Safety analyses of clinical data for bifeprunox in patients with schizophrenia
Solvay Pharmaceuticals, Inc., Wyeth Pharmaceuticals, a division of Wyeth (NYSE:WYE), and Lundbeck A/S presented clinical study results on bifeprunox at an international medical congress this week. Safety analyses suggest bifeprunox, an investigational treatment for adult patients diagnosed with schizophrenia, was associated with a favorable weight and lipid profile, comparable with placebo. In addition, increases in weight occurred in patients receiving active references versus placebo.
The analyses presented this week are based on further evaluation of clinical studies presented last year, which illustrated that, in a six-month trial, bifeprunox maintained stability in patients with stable schizophrenia versus placebo. In six-week trials, bifeprunox improved symptoms in patients with acute exacerbations of schizophrenia but showed a smaller mean effect than did active references versus placebo.
“Data from Phase 2 and Phase 3 trials suggest that, if approved, bifeprunox may be an important treatment option for stable patients with schizophrenia — particularly because of our concerns about the high prevalence of metabolic syndrome in this patient population,” says Herbert Y. Meltzer, M.D., Professor of Psychiatry and Director of the Division of Psychopharmacology, Vanderbilt University Medical Center. “If approved, bifeprunox may be an important alternative for treating adult patients with schizophrenia over the long term.”
A synopsis of new abstracts containing bifeprunox data presented at the meeting follows.
Metabolic and Safety Parameters of Bifeprunox
-In analyses of data from Phase 3, six-week, randomized, double-blind, placebo-controlled active-referenced studies:
-Bifeprunox had favorable effects on total cholesterol, triglycerides (TG), very low-density lipoprotein (VLDL) and low density lipoprotein (LDL), comparable with placebo.
Bifeprunox patients experienced decreases in body -weight, body mass index (BMI) and prolactin and had an extrapyramidal side effects (EPS) profile similar to placebo.
-Weight, BMI and lipids were assessed in patients with acute exacerbations of schizophrenia in an analysis of another Phase 3, six-week, randomized, double-blind, placebo-controlled active-referenced study:
-Weight decreases and minor reductions in BMI were observed in patients who received bifeprunox.
Cholesterol and TG levels improved in patients who received bifeprunox.
Efficacy and Metabolic Effects
-A pooled analysis examined efficacy and metabolic effects of bifeprunox from one six-month, randomized, double-blind placebo-controlled study in stable adult patients and four six-week, randomized, double-blind, placebo-controlled active-referenced studies in patients with acute exacerbations of schizophrenia:
-Evaluations included time to deterioration in a six-month study, change in Positive and Negative Syndrome Scale (PANSS) total score in six-week studies, and body weight and lipids in all studies.
-In patients who received bifeprunox, weight decreases and improvements in lipid parameters were observed along with significant differences in primary efficacy measurements versus placebo.
-This abstract reported a pooled analysis of 21 clinical pharmacology studies that included pharmacokinetic profiles after single and multiple doses:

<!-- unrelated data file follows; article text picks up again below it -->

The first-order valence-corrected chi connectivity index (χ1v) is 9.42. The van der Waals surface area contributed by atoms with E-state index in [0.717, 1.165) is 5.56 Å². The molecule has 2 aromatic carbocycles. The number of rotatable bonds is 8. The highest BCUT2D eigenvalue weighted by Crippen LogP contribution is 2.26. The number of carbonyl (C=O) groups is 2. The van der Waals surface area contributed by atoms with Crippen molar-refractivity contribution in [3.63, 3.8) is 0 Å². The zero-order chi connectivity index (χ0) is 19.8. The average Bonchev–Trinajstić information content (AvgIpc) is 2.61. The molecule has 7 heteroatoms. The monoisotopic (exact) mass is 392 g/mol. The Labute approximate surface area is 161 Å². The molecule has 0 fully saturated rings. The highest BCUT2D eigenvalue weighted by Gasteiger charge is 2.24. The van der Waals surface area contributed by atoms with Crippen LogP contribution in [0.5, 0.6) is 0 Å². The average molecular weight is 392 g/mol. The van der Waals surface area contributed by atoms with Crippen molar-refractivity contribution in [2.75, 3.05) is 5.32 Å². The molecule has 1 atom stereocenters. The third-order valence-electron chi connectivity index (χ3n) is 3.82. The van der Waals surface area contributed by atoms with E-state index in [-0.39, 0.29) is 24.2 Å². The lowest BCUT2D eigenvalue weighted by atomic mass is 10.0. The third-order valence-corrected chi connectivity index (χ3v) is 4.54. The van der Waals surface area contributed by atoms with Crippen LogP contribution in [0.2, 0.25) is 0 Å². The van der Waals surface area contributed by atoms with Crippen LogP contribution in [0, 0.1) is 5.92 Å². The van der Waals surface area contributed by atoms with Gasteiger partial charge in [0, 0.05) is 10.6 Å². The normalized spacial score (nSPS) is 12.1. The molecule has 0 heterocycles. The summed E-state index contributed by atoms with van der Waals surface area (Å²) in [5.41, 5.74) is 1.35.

-Bifeprunox was absorbed within two hours at all dose levels after oral administration.
-Food had no relevant effect on the pharmacokinetics of bifeprunox.
In these analyses, the most common side effects reported with bifeprunox (incidence of greater than or equal to five percent and twice the placebo rate) were gastrointestinal in nature including nausea, vomiting, constipation and abdominal discomfort.
“These analyses of Phase 2 and Phase 3 studies point out the favorable weight and metabolic profile of patients who received bifeprunox,” says Earl Sands, M.D, Vice President, Research and Development at Solvay Pharmaceuticals, Inc. “Patients with schizophrenia have a high risk of developing metabolic side effects, including obesity and high cholesterol.” Philip Ninan, M.D., Vice President, Neuroscience at Wyeth Pharmaceuticals, says, “Through our partnership, Wyeth Pharmaceuticals and Solvay Pharmaceuticals are committed to developing investigational medications for mental health conditions. There is a significant need to expand treatment options and to offer individualized therapy for patients with schizophrenia.”
In October 2006, Solvay Pharmaceuticals, Inc. and Wyeth Pharmaceuticals announced that a New Drug Application was submitted to the U.S. Food and Drug Administration for bifeprunox, an investigational antipsychotic for the treatment of schizophrenia and for maintenance of stability. Under the terms of a collaboration agreement entered into in March 2004, Solvay Pharmaceuticals and Wyeth Pharmaceuticals agreed to codevelop and co-commercialize bifeprunox and two other compounds, which are in earlier stages of development, as potential treatments for schizophrenia and other psychiatric conditions. The original compound was discovered by Solvay Pharmaceuticals and is being developed by Solvay Pharmaceuticals, Lundbeck and Wyeth.
Under a new agreement that was announced in January 2007, Solvay Pharmaceuticals and Wyeth Pharmaceuticals will collaborate in a joint discovery effort targeting the identification of small molecules with the potential to be used as antipsychotic medications. Any compounds discovered under this research collaboration will be co-owned and co-patented by Solvay Pharmaceuticals and Wyeth and could be selected for co-development and co-commercialization by Solvay Pharmaceuticals and Wyeth.
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